School processes for reporting to parents about the progress and achievement of their children continue to develop. Parents have good opportunities to meet with teachers. A next step could be for the school to unpack the new report format with parents to help ensure that they fully understand its purpose and content. Finding ways to include in reports the progress made by students with special education needs is a further area for consideration.

3 Curriculum

How effectively does this school’s curriculum promote and support student learning?

The school’s curriculum effectively promotes and supports student learning. Students are highly engaged, enthusiastic learners. They benefit from settled learning environments that reflect the school’s culture of high expectations and achievement. The curriculum includes well developed pastoral care systems and well implemented processes for supporting the inclusion of all students. Affirming relationships and positive values underpin a school culture in which students support and encourage each other to succeed.

ERO’s 2011 report noted how well placed the school was to review and extend students’ involvement in planning the direction of their learning. This is now well in hand. The introduction of personalised learning approaches, and the refinement of student inquiry-based learning, strongly supports student-centred, student-led teaching and learning. Students speak with confidence about ways in which curriculum improvements are supporting them to be more effective learners. School leaders and trustees are intent on increasing student access to e-learning resources as a means of further extending student-led learning.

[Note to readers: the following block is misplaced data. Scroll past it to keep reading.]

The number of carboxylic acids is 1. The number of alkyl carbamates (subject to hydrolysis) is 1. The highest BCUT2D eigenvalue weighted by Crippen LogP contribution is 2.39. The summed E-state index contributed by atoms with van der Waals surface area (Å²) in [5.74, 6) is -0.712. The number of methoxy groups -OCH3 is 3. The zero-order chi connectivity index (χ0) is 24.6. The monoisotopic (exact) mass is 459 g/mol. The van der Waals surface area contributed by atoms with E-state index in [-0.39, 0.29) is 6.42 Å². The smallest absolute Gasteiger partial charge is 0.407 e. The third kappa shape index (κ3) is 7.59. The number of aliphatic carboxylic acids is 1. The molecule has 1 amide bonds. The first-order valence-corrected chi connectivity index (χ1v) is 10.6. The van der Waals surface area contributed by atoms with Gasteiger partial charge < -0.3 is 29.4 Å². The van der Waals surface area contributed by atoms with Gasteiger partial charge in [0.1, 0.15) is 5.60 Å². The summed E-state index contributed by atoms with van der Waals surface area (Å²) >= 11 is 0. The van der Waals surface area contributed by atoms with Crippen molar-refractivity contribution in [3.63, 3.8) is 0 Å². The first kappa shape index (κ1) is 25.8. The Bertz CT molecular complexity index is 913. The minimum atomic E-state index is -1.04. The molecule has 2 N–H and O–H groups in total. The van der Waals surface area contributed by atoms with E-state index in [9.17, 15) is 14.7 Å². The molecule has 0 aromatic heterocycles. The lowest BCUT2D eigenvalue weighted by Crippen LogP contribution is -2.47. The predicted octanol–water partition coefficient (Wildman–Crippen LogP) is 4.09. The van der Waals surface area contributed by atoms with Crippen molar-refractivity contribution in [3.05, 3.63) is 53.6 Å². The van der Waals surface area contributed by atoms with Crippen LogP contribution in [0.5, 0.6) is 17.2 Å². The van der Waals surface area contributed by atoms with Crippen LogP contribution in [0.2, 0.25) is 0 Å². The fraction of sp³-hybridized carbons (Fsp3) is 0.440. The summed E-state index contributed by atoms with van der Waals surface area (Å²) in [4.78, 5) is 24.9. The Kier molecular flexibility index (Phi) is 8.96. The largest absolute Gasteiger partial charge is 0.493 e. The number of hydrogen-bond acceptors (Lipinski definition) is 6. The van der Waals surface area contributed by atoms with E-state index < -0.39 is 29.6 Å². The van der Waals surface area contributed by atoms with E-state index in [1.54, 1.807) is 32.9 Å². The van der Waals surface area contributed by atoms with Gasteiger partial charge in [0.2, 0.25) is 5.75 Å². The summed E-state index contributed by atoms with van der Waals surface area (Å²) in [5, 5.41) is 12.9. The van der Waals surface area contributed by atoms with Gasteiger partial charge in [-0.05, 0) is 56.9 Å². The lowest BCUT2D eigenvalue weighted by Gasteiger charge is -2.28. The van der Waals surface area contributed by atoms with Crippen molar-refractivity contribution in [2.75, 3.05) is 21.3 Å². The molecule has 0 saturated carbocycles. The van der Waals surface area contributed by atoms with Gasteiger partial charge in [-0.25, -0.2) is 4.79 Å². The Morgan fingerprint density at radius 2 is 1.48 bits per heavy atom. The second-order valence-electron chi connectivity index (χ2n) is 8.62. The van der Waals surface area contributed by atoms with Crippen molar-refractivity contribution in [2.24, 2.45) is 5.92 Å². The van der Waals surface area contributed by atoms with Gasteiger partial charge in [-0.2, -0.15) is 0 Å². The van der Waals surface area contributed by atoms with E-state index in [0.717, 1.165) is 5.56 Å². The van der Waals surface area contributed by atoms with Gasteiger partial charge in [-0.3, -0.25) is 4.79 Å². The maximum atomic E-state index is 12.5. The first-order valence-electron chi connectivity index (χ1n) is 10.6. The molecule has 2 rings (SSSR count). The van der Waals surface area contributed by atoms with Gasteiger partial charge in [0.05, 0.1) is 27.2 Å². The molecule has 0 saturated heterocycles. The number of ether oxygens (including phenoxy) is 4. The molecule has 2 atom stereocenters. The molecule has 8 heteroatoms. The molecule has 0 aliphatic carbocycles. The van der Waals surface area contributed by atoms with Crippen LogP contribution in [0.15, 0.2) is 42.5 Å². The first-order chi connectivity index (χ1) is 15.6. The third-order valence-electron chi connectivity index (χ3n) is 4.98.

Students experience a broad and balanced curriculum. The core curriculum receives an appropriate focus and is benefiting from recent significant additional budget allocations. Programmes promote student participation and leadership. Students have extended opportunities to participate in well resourced co-curricular activities that help develop their strengths, talents and confidence in sports, arts, culture, and performance. These activities are adapted to be inclusive of all students. They extend and enrich students’ knowledge and skills while helping develop across-school social cohesion.

Curriculum developments are being very well led and managed. School leaders work effectively with teachers, building on teacher strengths, sharing good practices and increasing curriculum connections throughout the school. School leaders have carefully linked appraisal and professional development processes to nurture and revitalise teachers’ professional growth. Distributed curriculum leadership, and collegial, collaborative approaches, focus on ensuring that students receive high quality programmes.

How effectively does the school promote educational success for Māori, as Māori?